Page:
Australia:
New plans for synagogue banned by city council

Jewish community plans to resubmit plans for Synagogue banned by city council over fears of terrorist attacks.

Contact Editor
JTA,

Moon over Bondi Beach
Moon over Bondi Beach
iStock

JTA - Friends of Refugees of Eastern Europe have announced they will submit plans for a new development application to build a synagogue in Bondi to Sydney’s Waverley Council and suggested jointly that a proposed weekend protest would “be unproductive".

The two parties held a “without prejudice” meeting on Wednesday to discuss the proposed synagogue and apartments at 105 Wellington Street near the popular Bondi Beach for which the development application was refused by the Land and Environment Court on Aug. 2. The court had upheld a Waverley Council’s decision to ban the construction of the synagogue in suburban Sydney because it could become the target of a terrorist attack.

The refusal received world-wide media attention which focused on it as being an act of anti-Semitism.

The new development application could be in place as early as December.

In attendance at Wednesday’s meeting were the mayor, acting general manager and senior planning staff from the Council, and Rabbi Yehoram Ulman, Rabbi Eli Feldman, and Rabbi Eli Schlanger from the Friends of Refugees of Eastern Europe, or FREE, along with their town planning advisor and architect.

The meeting opened with a prayer led by Rabbi Feldman who acknowledged Waverley Council’s commitment to and support of the Jewish community.

Waverley Council reaffirmed that a synagogue is a permitted use at the site under Waverley planning controls and that security issues around other synagogues and Jewish schools had been dealt with quickly and without controversy in the past.

After some constructive discussion, both parties agreed that the decision of the court was not meant to be related to religion or terror and that the matters raised in the judgement could be overcome.

The meeting discussed the process for submission and assessment of a fresh Development Application.

Both parties agreed if outstanding matters could be resolved satisfactorily development approval could be given expressing that Waverley is a safe place to live and visit and that any new development application for the Wellington Street site should reassess security provisions.

Waverley staff discussed the various development applications for alterations to other synagogues and Jewish schools that Waverley Council has dealt with in the past, many including security components, and that all these applications had been approved by Waverley Council once any security matters had been resolved.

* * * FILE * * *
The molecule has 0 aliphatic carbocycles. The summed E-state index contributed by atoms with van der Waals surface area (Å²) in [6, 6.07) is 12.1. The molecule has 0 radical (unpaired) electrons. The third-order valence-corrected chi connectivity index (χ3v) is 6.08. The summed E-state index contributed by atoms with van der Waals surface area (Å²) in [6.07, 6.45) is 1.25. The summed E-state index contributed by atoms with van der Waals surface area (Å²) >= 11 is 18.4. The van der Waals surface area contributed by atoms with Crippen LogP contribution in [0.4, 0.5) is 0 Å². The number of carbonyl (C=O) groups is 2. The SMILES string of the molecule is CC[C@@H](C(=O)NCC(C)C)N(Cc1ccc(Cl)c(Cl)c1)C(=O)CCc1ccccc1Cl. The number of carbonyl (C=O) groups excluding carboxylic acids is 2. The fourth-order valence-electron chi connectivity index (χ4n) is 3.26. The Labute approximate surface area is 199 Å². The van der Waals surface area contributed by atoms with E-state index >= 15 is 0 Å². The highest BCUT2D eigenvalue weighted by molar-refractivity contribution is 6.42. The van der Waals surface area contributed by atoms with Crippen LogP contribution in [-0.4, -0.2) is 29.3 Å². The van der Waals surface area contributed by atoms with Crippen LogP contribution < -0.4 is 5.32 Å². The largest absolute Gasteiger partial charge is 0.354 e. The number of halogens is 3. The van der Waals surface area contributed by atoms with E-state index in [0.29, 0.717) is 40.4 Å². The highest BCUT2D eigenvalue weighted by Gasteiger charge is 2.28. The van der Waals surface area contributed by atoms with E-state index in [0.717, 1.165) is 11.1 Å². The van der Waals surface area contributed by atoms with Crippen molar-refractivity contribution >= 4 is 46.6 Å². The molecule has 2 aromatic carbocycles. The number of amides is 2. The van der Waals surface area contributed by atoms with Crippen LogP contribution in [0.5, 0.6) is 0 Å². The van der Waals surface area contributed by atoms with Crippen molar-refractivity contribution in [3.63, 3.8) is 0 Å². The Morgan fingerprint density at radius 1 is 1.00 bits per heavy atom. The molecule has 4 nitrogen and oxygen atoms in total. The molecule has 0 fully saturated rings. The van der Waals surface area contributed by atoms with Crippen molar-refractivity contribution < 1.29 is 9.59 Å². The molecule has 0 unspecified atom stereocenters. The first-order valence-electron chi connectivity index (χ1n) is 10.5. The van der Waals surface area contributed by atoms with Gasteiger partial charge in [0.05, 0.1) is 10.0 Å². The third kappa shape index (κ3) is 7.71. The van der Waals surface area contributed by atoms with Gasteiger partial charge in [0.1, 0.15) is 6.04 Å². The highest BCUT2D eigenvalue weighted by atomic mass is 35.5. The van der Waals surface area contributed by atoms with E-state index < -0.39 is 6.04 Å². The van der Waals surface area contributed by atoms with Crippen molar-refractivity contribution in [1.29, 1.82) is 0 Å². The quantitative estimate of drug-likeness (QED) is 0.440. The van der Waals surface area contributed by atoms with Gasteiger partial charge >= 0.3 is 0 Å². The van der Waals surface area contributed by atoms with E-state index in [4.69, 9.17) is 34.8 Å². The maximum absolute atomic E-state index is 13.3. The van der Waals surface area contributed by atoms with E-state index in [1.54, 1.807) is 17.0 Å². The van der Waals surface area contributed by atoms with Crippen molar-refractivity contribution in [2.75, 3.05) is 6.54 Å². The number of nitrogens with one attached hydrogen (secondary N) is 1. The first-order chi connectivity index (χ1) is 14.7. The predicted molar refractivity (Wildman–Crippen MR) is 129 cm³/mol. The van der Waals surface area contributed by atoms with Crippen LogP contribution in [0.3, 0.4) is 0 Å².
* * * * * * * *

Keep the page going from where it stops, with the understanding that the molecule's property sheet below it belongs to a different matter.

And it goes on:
FREE advised that they would be submitting a revised security assessment as part of its new development application.

Waverley staff outlined the process for assessment of a new development application, which would be determined by the independent Waverley Development Assessment Panel and not by the councilmen.

Both parties expressed their commitment to work together constructively to resolve outstanding issues and to allay any fears that have arisen out of recent press coverage. A further meeting of the FREE architect and town planning adviser will take place with Council senior planning staff next week.

Rabbi Ulman welcomed the Council’s offer to meet again to discuss a new application for a similar development and was heartened to hear from Council that a synagogue is an acceptable use for a building on the land.

“The meeting today was positive and we look forward to working with Waverley Council to address issues raised in the Land and Environment Court judgement. All going well, we may have development approval in place as soon as December,” Ulman said.

Waverley Council Acting General Manager Cathy Henderson told reporters: “We are very pleased that Waverley and FREE have committed to working together constructively. Both parties will follow the legal process for submission and assessment of the new development application and I feel confident that outstanding matters, including security, can be resolved.”

Both parties expressed their commitment to free speech and freedom of religion, and suggested the planned protest for Aug. 13 would be unproductive at this time.

Rally organizer Avi Yemini told JTA: “I cancelled the rally last name night when I was informed by FREE that an agreement had been reached. Our objective was to ensure the shul was going to be built. It will be.”

New South Wales Jewish Board of Deputies CEO Vic Alhadeff told JTA: “It is a positive development that the parties are working together to find a solution, and hopefully they will achieve a mutually satisfactory outcome.”